The sound of drums and a flurry of color have invaded Lake Murray this week.
The 11th annual Red River Drum and Auxiliary Camp is for high school and middle school drumline members, color guard members and drum majors. This year, there are 310 campers from 70 different schools in Oklahoma, Texas and Kansas. Local schools attending include Ardmore, Davis, Dickson, Kingston, Lone Grove, Plainview, Ringling and Wilson.
"We learn endurance and experience at the same time," says Savana Folsom, junior snare drummer at Ringling High School.
Campers will perform a closing ceremony at noon Friday at Lake Murray Lodge Patio. The performance is free and open to the public.
Instructors are pulled from colleges and high schools across Oklahoma and Texas.
Ardmore band director Chauvin Aaron attended the camp as a student at Ardmore High and now works as a drum major instructor for the camp.
"It's a great opportunity to give back to an organization I once participated in," Aaron says. "It's exciting to see students learn and become better musicians and leaders."
Despite rising supply costs, the camp was able to keep camper fees to a minimum through sponsors. Also, Tama Drums Inc., based in Tokyo, donated drums used for the camp.
"It's cool that our little camp is known internationally," says Jack Francis, camp director. "Tama got on board because they love youth and saw us giving back to kids."
For campers that travelled from farther away, Oklahoma was a culture shock.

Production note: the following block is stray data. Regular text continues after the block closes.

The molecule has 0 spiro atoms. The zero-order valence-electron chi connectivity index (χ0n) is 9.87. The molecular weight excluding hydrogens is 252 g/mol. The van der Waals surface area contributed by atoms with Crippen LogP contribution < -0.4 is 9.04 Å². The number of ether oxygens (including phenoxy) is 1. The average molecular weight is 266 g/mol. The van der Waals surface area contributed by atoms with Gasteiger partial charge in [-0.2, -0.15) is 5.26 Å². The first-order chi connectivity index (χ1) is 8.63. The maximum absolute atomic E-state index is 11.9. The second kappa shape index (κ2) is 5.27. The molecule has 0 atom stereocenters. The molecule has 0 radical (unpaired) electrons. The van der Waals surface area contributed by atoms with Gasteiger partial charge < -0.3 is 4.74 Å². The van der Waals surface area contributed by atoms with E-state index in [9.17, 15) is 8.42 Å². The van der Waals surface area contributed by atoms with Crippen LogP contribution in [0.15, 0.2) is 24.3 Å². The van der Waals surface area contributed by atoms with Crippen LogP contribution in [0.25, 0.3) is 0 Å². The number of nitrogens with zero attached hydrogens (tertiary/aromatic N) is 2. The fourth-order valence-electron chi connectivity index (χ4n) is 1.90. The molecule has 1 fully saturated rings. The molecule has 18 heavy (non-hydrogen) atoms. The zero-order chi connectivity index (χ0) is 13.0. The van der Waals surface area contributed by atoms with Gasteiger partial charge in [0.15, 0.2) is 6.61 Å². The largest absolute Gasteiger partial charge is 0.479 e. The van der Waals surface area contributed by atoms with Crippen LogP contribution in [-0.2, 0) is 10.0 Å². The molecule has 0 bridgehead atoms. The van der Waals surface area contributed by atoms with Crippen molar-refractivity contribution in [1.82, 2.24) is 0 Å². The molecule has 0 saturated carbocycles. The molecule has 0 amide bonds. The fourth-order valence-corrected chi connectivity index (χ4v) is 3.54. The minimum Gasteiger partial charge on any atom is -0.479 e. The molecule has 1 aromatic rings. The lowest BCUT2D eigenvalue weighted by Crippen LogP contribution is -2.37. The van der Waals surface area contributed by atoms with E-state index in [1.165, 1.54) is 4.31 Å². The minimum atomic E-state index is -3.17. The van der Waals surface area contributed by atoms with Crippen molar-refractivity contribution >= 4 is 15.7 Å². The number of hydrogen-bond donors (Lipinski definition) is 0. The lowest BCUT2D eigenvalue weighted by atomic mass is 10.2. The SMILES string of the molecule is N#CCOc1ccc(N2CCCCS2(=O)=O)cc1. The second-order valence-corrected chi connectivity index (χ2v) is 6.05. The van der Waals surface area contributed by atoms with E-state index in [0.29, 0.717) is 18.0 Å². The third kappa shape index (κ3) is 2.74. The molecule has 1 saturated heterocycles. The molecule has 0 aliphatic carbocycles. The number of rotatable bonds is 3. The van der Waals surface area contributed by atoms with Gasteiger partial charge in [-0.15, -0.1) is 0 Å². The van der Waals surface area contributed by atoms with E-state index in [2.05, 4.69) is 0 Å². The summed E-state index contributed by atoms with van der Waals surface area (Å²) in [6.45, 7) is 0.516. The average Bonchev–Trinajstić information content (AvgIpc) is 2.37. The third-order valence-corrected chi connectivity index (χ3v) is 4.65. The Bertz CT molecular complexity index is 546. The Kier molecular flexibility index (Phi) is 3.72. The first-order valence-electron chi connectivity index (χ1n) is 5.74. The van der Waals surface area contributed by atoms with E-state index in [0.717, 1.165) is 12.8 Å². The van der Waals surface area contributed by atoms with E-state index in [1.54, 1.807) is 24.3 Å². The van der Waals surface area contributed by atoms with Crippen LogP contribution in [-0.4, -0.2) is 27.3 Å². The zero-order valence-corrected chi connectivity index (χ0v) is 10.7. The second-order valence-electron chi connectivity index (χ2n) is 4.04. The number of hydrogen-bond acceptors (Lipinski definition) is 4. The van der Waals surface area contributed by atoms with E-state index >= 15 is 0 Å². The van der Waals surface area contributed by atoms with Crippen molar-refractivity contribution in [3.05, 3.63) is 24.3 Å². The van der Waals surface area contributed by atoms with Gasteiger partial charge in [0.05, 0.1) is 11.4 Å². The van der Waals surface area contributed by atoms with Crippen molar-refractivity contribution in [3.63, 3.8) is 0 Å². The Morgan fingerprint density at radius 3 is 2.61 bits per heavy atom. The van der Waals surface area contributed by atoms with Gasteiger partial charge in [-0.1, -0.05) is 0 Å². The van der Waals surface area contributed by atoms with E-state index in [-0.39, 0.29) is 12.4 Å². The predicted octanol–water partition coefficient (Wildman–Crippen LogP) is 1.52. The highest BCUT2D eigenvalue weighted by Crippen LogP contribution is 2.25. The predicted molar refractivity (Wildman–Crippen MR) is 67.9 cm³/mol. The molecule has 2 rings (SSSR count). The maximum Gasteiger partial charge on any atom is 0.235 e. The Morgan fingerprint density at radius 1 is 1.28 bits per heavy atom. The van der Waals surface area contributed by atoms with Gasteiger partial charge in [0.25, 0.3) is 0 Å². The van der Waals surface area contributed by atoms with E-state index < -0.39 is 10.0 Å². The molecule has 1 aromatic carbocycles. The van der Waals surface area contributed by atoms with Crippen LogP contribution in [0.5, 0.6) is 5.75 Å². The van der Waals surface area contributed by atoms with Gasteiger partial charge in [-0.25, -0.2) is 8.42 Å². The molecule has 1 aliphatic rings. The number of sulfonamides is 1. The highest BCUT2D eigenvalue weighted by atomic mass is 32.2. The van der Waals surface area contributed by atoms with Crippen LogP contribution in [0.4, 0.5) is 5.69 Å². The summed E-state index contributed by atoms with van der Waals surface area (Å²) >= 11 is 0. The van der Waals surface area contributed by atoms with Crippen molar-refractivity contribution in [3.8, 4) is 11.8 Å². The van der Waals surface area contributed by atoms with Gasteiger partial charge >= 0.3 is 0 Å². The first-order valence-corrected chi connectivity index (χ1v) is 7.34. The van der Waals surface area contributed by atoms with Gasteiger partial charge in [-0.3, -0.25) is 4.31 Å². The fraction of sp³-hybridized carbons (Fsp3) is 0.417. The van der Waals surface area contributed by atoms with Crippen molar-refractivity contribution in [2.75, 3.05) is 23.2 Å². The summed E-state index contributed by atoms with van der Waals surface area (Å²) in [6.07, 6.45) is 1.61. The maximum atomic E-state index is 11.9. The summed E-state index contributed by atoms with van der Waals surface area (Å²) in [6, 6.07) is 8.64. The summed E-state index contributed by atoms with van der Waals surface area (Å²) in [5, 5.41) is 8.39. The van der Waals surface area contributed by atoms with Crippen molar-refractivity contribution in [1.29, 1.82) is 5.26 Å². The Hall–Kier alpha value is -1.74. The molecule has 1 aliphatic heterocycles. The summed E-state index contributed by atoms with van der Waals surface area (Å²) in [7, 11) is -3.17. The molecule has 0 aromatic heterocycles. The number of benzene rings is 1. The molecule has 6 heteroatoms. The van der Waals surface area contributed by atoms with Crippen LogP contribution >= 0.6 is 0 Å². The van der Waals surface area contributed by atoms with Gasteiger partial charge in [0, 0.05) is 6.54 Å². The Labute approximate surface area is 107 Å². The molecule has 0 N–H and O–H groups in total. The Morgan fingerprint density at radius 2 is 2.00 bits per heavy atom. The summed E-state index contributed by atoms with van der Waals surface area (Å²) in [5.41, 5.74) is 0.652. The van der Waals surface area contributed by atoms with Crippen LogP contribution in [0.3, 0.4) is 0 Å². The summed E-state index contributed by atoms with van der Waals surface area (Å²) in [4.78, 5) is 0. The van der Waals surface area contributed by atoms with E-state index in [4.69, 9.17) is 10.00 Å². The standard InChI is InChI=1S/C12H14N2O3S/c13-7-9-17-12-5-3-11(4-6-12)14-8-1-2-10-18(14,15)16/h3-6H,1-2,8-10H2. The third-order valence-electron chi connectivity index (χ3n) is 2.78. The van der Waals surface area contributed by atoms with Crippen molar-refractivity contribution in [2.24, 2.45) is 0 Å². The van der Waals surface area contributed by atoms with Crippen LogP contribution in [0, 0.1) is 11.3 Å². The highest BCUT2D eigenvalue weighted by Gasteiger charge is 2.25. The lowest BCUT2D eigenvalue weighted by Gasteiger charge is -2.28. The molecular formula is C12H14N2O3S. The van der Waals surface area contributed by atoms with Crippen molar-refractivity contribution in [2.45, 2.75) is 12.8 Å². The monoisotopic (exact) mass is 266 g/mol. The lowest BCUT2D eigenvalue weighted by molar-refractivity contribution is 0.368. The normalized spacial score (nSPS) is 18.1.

"At first, I didn't like it because it was a big culture shock, but it got better as they embraced us," says Laura Manjarrez, senior drum major at Luther Burbank High School in San Antonio.
Yet, the students still learned a lot and found the camp highly beneficial both in and out of sessions.
"It's a lot different than San Antonio. We do more rudiments here, which I can use back in San Antonio," says Kaitlyn Killebrew, eighth-grade percussionist at Eisenhower Middle School in San Antonio.
"We learned how different cultures work and can take that back with us," says Sergio Arambula, junior drum major at Luther Burbank High School.
Many of the skills learned are ones campers plan to incorporate into their own schools during the coming school year.
Jordan Rymer, sophomore with the Wilburton color guard, is in her second year of color guard and her first year attending the Red River Camp.
"I'm learning a lot. I'll definitely be doing more stretching and more difficult stuff this year," she says.
Even veterans to the camp, like Alex Millbrooks, a junior on the Pride of Ardmore Color Guard, are still developing skills. Millbrooks has participated in the camp for three years.
"My legs are killing me," she says. "It's fun, but more difficult this year. I wasn't expecting rifles because I haven't used them since freshman year."
The camp also provides an opportunity for members of the same color guard or drumline to bond.
"I'm glad I came. It's fun to go outside with our group," says Raven Johnson, a senior on the Ardmore color guard.